Measuring children's participation from the perspectives of parents and teachers: Rasch analysis of the ACHIEVE assessment
Crowe, M. (2017) Measuring children's participation from the perspectives of parents and teachers: Rasch analysis of the ACHIEVE assessment, no. 301.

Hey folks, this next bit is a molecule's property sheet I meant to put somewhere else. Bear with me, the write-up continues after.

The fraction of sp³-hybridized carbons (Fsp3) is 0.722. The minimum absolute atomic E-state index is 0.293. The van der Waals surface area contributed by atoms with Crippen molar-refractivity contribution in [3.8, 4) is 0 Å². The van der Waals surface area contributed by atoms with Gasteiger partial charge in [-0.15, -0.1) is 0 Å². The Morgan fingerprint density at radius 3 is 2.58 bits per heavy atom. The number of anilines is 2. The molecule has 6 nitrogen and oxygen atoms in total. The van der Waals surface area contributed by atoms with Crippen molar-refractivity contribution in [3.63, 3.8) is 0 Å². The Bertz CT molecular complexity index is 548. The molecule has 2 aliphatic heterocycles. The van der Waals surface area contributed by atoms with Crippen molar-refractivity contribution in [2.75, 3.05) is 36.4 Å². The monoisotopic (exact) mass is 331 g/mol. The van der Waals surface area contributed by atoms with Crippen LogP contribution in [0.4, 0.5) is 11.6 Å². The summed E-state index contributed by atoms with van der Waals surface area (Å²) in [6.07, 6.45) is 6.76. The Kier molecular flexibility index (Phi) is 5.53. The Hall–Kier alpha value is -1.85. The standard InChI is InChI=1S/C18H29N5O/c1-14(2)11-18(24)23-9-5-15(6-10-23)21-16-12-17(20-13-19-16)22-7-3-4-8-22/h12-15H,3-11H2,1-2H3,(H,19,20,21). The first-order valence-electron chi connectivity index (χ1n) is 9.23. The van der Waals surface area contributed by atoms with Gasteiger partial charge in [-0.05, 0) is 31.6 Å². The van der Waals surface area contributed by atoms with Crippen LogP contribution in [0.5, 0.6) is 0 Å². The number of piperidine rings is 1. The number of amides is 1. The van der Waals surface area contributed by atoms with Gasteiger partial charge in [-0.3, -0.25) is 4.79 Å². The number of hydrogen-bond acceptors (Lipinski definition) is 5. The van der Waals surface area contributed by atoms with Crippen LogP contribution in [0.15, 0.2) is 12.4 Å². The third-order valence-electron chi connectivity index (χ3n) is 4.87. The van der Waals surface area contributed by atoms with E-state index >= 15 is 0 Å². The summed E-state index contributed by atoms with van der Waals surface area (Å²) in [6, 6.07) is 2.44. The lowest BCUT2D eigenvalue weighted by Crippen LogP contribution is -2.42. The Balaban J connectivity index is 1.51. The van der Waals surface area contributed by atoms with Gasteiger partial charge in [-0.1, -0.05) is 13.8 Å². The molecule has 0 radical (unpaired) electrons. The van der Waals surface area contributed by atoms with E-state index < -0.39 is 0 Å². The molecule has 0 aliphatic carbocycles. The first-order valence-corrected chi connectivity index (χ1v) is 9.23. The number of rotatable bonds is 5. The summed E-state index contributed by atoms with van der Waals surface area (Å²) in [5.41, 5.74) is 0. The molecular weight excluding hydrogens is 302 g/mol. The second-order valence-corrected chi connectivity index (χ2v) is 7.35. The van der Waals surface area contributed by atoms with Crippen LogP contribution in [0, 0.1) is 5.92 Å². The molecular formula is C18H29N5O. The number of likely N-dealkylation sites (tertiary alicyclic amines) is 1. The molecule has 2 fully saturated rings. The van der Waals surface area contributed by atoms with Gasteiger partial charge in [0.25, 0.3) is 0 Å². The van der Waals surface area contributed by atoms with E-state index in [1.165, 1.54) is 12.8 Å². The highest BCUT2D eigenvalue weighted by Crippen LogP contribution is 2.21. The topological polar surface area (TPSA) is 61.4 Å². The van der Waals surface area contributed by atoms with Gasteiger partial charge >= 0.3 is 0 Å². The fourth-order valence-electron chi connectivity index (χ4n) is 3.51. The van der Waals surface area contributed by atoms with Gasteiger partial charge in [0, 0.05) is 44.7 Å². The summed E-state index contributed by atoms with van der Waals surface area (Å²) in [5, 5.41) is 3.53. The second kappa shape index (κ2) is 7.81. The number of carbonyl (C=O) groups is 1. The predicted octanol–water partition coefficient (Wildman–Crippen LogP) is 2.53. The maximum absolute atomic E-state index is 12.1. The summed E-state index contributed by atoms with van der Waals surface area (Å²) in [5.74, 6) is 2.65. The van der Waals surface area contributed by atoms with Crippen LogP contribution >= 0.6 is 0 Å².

Background - One of the most significant changes within healthcare practice and research is a shift from ‘treating’ disability at the level of body function to an ecological approach that addresses the children’s involvement in everyday life, conceptualised as participation. Participation encompasses children’s involvement across home, school and community settings. A complex interaction of personal characteristics, performance skills and environmental factors influence children’s participation. Therefore, assessments that comprehensively and ecologically capture children’s participation and contributory factors are important. Gathering information from parents and teachers may enhance the accuracy of information. Of the currently available assessments, few include multiple informants and provide an overarching portrait of the child’s participation across all settings. The ACHIEVE Assessment is one that does and forms the focus of this work. Methods - Services from across Scotland agreed to participate in the research by implementing the ACHIEVE Assessment and inviting parents to consent to use of their child’s information. Rasch modelling was used to analyse the ACHIEVE Assessment. Parent and teacher questionnaires were also compared. Results – The study includes a large clinical sample ranging in age from 4-17 years old, with an average age of 8 years. The results from the study demonstrate that the ACHIEVE Assessment provides unidimensional measurement of children’s participation and contributory factors. The environment items measure a separate latent trait and are too easy for respondents to endorse. Parent and teacher questionnaires fit on the same dimension. However, self-care and social skills items differ in function between respondents. In addition, there is a low correlation between parent and teacher questionnaires. Overall, items relating to children’s participation in activities are easier than items about contributory factors. Process skills items are the hardest to endorse, despite the sample predominantly including children referred for reasons related to motor difficulties. Items about children’s school activities are relatively harder than items about community activities. Finally, item function differs for children in the youngest age group. Conclusion – Using Rasch analysis allowed exploration of the complexity of factors that interact to influence children’s participation as captured by the ACHIEVE Assessment. The study demonstrates the measurement qualities of the participation items on the ACHIEVE Assessment, however the environment items require further development as a separate measure. The item hierarchy emphasises the importance of further investigating the association between children’s process skills and their participation, in addition to research in the area of school participation. As there are only weak associations between parent and teacher reports, one is not substitutable for the other and multi-informant assessment will be an important strategy for gathering comprehensive information about children’s participation.